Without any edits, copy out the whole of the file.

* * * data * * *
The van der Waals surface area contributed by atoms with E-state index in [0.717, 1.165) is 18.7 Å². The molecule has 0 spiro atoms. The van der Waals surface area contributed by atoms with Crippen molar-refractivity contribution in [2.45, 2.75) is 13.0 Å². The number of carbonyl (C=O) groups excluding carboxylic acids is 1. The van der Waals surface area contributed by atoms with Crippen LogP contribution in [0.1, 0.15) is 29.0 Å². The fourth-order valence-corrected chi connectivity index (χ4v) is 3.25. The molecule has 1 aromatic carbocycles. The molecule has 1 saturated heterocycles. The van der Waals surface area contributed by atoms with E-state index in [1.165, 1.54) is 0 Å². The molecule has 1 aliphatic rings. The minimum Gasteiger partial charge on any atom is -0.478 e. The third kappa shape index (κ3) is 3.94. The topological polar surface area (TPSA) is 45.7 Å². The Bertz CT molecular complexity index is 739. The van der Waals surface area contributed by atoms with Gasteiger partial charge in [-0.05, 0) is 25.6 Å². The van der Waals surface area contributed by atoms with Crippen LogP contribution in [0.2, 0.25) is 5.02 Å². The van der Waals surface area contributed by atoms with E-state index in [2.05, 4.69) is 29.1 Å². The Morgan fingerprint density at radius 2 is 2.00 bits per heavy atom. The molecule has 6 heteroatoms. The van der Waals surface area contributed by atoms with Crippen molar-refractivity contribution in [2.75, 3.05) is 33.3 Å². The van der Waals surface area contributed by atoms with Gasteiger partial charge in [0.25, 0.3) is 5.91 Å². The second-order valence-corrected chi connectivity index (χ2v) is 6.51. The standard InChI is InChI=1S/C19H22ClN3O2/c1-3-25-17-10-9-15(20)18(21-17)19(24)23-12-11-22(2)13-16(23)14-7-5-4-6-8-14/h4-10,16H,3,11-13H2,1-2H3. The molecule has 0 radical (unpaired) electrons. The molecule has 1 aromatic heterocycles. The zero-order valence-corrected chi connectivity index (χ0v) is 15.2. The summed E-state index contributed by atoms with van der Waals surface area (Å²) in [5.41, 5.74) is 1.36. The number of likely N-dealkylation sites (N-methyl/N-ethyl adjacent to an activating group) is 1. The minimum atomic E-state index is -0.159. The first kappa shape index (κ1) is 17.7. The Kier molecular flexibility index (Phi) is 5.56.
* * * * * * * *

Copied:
The van der Waals surface area contributed by atoms with E-state index in [0.717, 1.165) is 18.7 Å². The molecule has 0 spiro atoms. The van der Waals surface area contributed by atoms with Crippen molar-refractivity contribution in [2.45, 2.75) is 13.0 Å². The number of carbonyl (C=O) groups excluding carboxylic acids is 1. The van der Waals surface area contributed by atoms with Crippen LogP contribution in [0.1, 0.15) is 29.0 Å². The fourth-order valence-corrected chi connectivity index (χ4v) is 3.25. The molecule has 1 aromatic carbocycles. The molecule has 1 saturated heterocycles. The van der Waals surface area contributed by atoms with E-state index in [1.165, 1.54) is 0 Å². The molecule has 1 aliphatic rings. The minimum Gasteiger partial charge on any atom is -0.478 e. The third kappa shape index (κ3) is 3.94. The topological polar surface area (TPSA) is 45.7 Å². The Bertz CT molecular complexity index is 739. The van der Waals surface area contributed by atoms with Gasteiger partial charge in [-0.05, 0) is 25.6 Å². The van der Waals surface area contributed by atoms with Crippen LogP contribution in [0.2, 0.25) is 5.02 Å². The van der Waals surface area contributed by atoms with E-state index in [2.05, 4.69) is 29.1 Å². The Morgan fingerprint density at radius 2 is 2.00 bits per heavy atom. The molecule has 6 heteroatoms. The van der Waals surface area contributed by atoms with Crippen molar-refractivity contribution in [2.75, 3.05) is 33.3 Å². The van der Waals surface area contributed by atoms with Gasteiger partial charge in [0.25, 0.3) is 5.91 Å². The second-order valence-corrected chi connectivity index (χ2v) is 6.51. The standard InChI is InChI=1S/C19H22ClN3O2/c1-3-25-17-10-9-15(20)18(21-17)19(24)23-12-11-22(2)13-16(23)14-7-5-4-6-8-14/h4-10,16H,3,11-13H2,1-2H3. The molecule has 0 radical (unpaired) electrons. The molecule has 1 aromatic heterocycles. The zero-order valence-corrected chi connectivity index (χ0v) is 15.2. The summed E-state index contributed by atoms with van der Waals surface area (Å²) in [5.41, 5.74) is 1.36. The number of likely N-dealkylation sites (N-methyl/N-ethyl adjacent to an activating group) is 1. The minimum atomic E-state index is -0.159. The first kappa shape index (κ1) is 17.7. The Kier molecular flexibility index (Phi) is 5.56.